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Australian Story -

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PROGRAM TRANSCRIPT: Monday, 9 April , 2012

CAROLINE JONES, PRESENTER: Hello, I'm Caroline Jones. Tonight we are revisiting the story of a
Byron Bay inventor whose battle with Microsoft has made headlines around the world. We first
brought you the story of Ric Richardson three years ago, when an American court has just awarded
him damages of nearly $400 million US, over anti-piracy software which he'd invented. But Microsoft
fought back, and that's meant more twists and turns for Ric Richardson and his family. This is
their continuing story.

KAREN RICHARDSON, WIFE: I call him "Dick", so I call it the "Dickmobile". He has a desk in the van
and a chair, so he can sit there with his laptop. So he can get out, have a swim or he can just
look out and enjoy the beauty and then he can work. He's constantly thinking up things, inventing

JIM REVITT, FRIEND AND MENTOR: It's not Orange County California and a big office full of computer
whizzes. It's sitting in the van on the headland at Byron Bay.

RIC RICHARDSON: Everybody loves a big battle and the fact is in big business you do have big
battles, it's just unusual for the guy at the centre of it to be an Aussie inventor. People just
loved the David and Goliath thing. Microsoft and even a medium-sized company, let alone a
smaller-sized company, is a David and Goliath type story.

NEWS BROADCAST: A Sydney born I.T. entrepreneur has become an overnight multi-millionaire after his
company won a long-running patent infringement against Microsoft.

RIC RICHARDSON: In 2009, it seemed like a resounding win. But it was never going to be that easy.
It was too good to be true.

NEWS BROADCAST: An Australian inventor is now set to get nothing after the US judge hearing the
case decided to ignore the jury's decision and hand victory to Microsoft.

RIC RICHARDSON: This was going to be a long, arduous, task and there is a risk, of course, that
you're not going to get anything and end up with a large bill after the fact.

STEVE COX, FRIEND: Once again he stuck in and kept going with it. But it was going to be another
long haul from that point.

(Excerpt from 'Australian Story' - 2009)

RIC RICHARDSON: Inventing, to me, is solving a problem. In my heart, I kind of feel that the
problems I want to solve are not the rocket science problems, they're things that are a little bit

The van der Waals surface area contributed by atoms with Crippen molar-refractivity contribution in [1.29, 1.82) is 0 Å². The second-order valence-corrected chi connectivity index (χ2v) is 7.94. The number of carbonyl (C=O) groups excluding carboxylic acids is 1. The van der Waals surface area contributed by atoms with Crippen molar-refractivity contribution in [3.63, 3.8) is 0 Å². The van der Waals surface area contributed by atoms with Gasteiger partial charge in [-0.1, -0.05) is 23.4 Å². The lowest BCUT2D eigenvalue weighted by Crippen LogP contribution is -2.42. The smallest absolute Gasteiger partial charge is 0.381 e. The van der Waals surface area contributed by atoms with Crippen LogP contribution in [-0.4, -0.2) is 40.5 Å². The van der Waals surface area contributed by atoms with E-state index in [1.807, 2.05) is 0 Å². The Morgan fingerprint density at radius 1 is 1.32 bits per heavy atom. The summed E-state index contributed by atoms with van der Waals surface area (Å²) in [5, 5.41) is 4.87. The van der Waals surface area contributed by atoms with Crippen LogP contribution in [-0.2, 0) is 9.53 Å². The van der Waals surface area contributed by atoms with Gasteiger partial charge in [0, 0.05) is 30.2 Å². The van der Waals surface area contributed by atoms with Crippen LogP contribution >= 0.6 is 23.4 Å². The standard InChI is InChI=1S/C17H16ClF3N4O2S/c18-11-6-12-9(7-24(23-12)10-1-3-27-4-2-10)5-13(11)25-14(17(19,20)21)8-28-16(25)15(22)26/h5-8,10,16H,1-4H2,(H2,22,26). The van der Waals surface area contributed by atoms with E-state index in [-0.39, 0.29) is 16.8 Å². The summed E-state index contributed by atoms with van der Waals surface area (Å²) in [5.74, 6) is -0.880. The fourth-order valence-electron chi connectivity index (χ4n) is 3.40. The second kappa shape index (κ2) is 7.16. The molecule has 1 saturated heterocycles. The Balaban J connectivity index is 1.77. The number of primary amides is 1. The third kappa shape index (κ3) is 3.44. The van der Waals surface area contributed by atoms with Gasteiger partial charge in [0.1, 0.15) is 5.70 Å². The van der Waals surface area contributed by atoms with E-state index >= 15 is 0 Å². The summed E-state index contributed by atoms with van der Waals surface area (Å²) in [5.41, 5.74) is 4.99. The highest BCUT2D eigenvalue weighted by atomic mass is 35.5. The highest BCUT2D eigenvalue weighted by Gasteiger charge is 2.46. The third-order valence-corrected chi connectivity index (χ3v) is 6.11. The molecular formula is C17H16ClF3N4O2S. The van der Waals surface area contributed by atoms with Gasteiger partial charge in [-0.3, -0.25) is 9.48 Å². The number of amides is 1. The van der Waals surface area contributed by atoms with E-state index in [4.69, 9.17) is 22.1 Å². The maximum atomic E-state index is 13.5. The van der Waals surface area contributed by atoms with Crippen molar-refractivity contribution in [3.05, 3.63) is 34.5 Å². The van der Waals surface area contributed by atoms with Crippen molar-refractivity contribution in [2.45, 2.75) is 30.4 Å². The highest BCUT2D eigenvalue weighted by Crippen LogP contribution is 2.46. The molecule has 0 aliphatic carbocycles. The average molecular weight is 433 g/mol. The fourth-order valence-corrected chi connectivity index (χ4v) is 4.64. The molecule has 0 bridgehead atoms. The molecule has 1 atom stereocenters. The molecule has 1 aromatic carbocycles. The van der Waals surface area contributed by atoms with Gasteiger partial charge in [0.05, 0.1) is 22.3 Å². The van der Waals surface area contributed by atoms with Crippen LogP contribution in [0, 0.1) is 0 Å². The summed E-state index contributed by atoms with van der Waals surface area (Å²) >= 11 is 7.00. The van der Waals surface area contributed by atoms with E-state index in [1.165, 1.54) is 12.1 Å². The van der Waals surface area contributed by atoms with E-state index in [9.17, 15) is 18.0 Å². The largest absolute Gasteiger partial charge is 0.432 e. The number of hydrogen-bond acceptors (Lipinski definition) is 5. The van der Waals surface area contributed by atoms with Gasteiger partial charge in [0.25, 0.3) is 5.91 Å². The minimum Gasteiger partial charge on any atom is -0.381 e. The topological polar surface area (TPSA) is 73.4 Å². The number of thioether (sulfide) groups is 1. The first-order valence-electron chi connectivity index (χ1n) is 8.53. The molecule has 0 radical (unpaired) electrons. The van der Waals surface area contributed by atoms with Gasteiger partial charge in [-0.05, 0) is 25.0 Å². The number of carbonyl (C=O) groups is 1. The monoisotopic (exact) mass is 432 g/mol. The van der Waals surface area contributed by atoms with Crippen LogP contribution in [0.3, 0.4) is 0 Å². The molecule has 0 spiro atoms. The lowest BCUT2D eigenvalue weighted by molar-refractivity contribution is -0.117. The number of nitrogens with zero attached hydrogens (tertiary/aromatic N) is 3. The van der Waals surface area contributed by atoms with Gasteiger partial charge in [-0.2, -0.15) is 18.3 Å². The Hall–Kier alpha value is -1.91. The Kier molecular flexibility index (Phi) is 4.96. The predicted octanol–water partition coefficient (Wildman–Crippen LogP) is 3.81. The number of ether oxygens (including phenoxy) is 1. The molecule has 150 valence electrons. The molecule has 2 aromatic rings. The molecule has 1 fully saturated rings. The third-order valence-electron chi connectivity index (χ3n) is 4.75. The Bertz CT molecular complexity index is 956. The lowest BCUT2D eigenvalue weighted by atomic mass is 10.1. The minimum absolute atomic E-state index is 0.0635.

more accessible. As a kid, I was always trying to do things to solve my own problems. Like, for
example, I used to take bicycle parts and pull them together to try and make my own BMX bike. I
suppose you could call that invention. Inventing must be in my genes. My dad was a bit of an
inventor. He worked as a cameraman. Dad used to take my brother and I on film jobs. I remember
doing a music video for Johnny O'Keefe in Hyde Park in Sydney. In one of the shots was us lying on
the grass and playing with the plane as part of his song, you know.

JIM REVITT, FRIEND AND MENTOR: He'd left school and didn't quite know which way to head until he
found a niche in sound and digital work with computers.

RIC RICHARDSON: When I started Computrix, which was the music computer business, Steve would come
and work with me.

STEVE COX, FRIEND: We had our own software that we had the rights to publish in Australia and we
were wondering how to get this piece of music software straight into people's hands.

RIC RICHARDSON: At the time, software piracy was a major problem. We had to come up with some way
to allow people to copy software from person to person - but still end up getting paid for it. We
were looking at different ways of locking the software to a specific machine. No computers are
perfect; there must be some way of being able to see those imperfections and then use them as a
kind of fingerprint to lock the licence to that machine. It was the most fun those few months, and
we're doing tests and the thing was actually working and that whole exciting time. Next thing we're
on the television, and we're off.

(Excerpt from '7.30 REPORT', ABC TV - 1992

REPORTER: The key to the protection of this software is the registration number. It provides a sort
of "technical intelligence". which means the software will only work on the machine for which it's

(End of excerpt)